FREDERICK L. JONES JR., M.D., F.A.C.P.; RANDOLPH C. BLODGETT JR., M.D., F.A.C.P.
Empyema is a rather common but generally unappreciated complication of rheumatoid pleuropulmonary disease. Of 10 patients with rheumatoid pleural effusions observed during a 5-year period, 5 developed empyema. These patients constituted 16% of all the adult cases of empyema seen in one institution. In contrast, no individual with neoplastic effusion or hydrothorax seen during this period had empyema. Causative factors that may act singly or in combination in the development of empyema include steroid therapy, decreased resistance to infection, chronic bronchopulmonary infections, the preexistence of rheumatoid pleural effusion, altered biochemical characteristics of the fluid, and, in particular, the formation of bronchopleural fistulas through necrotic subpleural rheumatoid nodules.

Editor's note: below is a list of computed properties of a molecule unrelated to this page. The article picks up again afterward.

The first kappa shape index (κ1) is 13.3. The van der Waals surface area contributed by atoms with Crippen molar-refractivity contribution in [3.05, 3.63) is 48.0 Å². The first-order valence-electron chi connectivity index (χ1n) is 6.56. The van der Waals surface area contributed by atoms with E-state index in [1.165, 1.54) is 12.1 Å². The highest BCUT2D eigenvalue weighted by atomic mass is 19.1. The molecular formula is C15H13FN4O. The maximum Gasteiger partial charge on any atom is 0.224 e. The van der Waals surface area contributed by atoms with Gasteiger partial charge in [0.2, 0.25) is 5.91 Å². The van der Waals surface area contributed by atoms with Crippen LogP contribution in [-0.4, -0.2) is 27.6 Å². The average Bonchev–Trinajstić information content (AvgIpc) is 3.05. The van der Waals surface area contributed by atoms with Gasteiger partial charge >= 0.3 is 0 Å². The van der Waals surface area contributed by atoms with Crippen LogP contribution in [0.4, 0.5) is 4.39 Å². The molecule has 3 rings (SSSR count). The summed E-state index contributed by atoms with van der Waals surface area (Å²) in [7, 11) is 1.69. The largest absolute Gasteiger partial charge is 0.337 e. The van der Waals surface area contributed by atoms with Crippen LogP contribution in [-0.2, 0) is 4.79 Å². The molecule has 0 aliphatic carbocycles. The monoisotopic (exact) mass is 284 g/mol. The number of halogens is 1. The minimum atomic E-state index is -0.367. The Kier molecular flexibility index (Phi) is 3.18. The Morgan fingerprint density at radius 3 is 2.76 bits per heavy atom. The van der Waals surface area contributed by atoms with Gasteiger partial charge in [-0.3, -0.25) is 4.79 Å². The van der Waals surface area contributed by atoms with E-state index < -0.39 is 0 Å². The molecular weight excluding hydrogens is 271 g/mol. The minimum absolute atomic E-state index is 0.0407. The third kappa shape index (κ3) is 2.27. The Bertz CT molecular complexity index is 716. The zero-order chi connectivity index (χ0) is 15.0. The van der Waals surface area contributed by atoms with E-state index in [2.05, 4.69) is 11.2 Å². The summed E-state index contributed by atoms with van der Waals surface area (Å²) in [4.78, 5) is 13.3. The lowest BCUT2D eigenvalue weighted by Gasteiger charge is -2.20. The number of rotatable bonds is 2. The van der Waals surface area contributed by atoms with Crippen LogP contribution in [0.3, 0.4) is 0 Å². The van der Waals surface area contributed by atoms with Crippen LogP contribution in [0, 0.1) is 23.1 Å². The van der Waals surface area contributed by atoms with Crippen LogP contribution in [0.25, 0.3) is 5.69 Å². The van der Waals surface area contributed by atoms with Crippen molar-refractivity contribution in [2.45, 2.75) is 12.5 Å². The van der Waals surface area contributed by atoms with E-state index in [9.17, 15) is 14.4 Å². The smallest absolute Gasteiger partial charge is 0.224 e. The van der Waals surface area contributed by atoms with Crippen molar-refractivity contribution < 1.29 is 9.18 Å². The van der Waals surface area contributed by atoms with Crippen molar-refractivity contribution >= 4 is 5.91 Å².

JONES FL, BLODGETT RC. Empyema in Rheumatoid Pleuropulmonary Disease. Ann Intern Med. 1971;74:665–671. doi: 10.7326/0003-4819-74-5-665
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Published: Ann Intern Med. 1971;74(5):665-671.
Infectious Disease, Rheumatoid Arthritis, Rheumatology.
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